School’s Holistic Approach to Behaviour Helps to Prevent Exclusions

We hear from an Assistant Head of Inclusion at a Primary School about their approach to suspensions and exclusions.

When I first arrived at the school a few years ago, there were several fixed term exclusions and I think they were probably all avoidable. They also didn’t work. Whenever the child came back, they were always in a worse place and you’d simply wait for the next incident to kick off. I think all too often, exclusion is used because the school must be seen to be doing something but it doesn’t change a child’s behaviour.

When we decided to change our approach to exclusions, we approached it as supporting our children to regulate their behaviour. One immediate change we put in place was that we got rid of ‘behaviour plans’ and put in place a ‘Regulate Support Plan’. We use this to help children to talk about their emotions. So, for example, a child might feel able to say ‘I feel in the red zone’ when they maybe couldn’t admit to feeling jealous of a child.

If you exclude a child you are sending them on a certain path. The message they hear is ‘You can’t manage me because I’m too terrible’ so that’s what they decide to be. The approach we take is very much a trauma informed approach and we all work together to understand and support that child. I think too often the different teams in schools – such as special needs, mental health, behaviour – don’t work together and the different approaches almost fight against each other. Every week we all meet to discuss our children and we take a collective approach. We decide together which child a team will support and how. We are also lucky that our SENCO lead is a qualified child psychotherapist so they take a relational approach and it’s really helped us as a team to understand how to think about what a child is feeling and what they are getting out of their behaviour. For example, if a little boy has hit someone, rather than send him into the corridor to sit on his own with a reflection sheet, we will sit with him and ask him why he feels angry. It’s a process and we will talk about how he’s feeling but also get to a point where he can tell us what he would have done differently and what resolution looks like for him. It may take more time but it works.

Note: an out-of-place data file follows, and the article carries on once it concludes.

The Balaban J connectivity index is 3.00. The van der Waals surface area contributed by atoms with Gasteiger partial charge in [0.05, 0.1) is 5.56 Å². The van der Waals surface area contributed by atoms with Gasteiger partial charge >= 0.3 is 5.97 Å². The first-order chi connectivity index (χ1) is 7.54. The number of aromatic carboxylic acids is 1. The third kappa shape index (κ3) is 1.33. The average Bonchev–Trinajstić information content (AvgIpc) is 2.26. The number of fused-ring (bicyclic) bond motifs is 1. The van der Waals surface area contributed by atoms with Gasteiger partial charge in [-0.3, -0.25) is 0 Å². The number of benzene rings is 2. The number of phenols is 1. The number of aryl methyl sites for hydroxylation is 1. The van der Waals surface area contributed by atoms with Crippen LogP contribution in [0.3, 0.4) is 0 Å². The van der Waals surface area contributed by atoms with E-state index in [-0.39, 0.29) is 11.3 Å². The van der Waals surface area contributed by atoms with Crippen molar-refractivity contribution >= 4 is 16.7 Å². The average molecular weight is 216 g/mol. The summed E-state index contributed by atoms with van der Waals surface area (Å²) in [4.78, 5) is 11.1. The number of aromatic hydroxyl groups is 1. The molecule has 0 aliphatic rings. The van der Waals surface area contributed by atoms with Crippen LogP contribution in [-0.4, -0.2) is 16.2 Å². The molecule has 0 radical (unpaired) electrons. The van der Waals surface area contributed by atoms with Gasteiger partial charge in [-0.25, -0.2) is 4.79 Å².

The change in the way we address difficult behaviour hasn’t been for everyone and it can be very challenging so it’s also important to support staff as well. We’ve had to take on more staff to be able to be successful at this approach. So, if an incident happens in class between a pupil and a teacher, another member of staff will take over that class and the teacher and the pupil go and discuss what happened. That way the teacher is part of the process and part of the resolution. I would say that the way we work has made us kinder to one another as work colleagues and I think it’s no coincidence that we have a very low turnover of staff.